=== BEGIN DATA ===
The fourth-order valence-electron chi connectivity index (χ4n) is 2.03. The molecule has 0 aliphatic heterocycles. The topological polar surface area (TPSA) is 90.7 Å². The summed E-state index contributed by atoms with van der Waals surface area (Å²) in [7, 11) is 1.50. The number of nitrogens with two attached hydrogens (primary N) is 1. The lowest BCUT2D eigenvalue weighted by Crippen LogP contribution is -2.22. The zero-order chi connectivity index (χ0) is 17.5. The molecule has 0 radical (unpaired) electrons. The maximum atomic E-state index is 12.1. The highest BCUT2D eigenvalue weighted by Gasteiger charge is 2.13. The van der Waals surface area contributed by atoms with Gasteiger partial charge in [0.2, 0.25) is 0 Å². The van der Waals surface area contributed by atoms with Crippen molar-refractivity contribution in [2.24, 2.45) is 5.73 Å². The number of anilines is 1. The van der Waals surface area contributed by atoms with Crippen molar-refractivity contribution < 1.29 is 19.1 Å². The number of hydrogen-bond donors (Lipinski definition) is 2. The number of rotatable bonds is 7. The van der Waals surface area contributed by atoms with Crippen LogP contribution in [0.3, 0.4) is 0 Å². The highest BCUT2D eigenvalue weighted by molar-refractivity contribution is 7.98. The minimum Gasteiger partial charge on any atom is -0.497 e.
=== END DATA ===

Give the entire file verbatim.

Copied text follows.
The fourth-order valence-electron chi connectivity index (χ4n) is 2.03. The molecule has 0 aliphatic heterocycles. The topological polar surface area (TPSA) is 90.7 Å². The summed E-state index contributed by atoms with van der Waals surface area (Å²) in [7, 11) is 1.50. The number of nitrogens with two attached hydrogens (primary N) is 1. The lowest BCUT2D eigenvalue weighted by Crippen LogP contribution is -2.22. The zero-order chi connectivity index (χ0) is 17.5. The molecule has 0 radical (unpaired) electrons. The maximum atomic E-state index is 12.1. The highest BCUT2D eigenvalue weighted by Gasteiger charge is 2.13. The van der Waals surface area contributed by atoms with Gasteiger partial charge in [0.2, 0.25) is 0 Å². The van der Waals surface area contributed by atoms with Crippen molar-refractivity contribution in [2.24, 2.45) is 5.73 Å². The number of anilines is 1. The van der Waals surface area contributed by atoms with Crippen molar-refractivity contribution < 1.29 is 19.1 Å². The number of hydrogen-bond donors (Lipinski definition) is 2. The number of rotatable bonds is 7. The van der Waals surface area contributed by atoms with Crippen LogP contribution in [0.3, 0.4) is 0 Å². The highest BCUT2D eigenvalue weighted by molar-refractivity contribution is 7.98. The minimum Gasteiger partial charge on any atom is -0.497 e.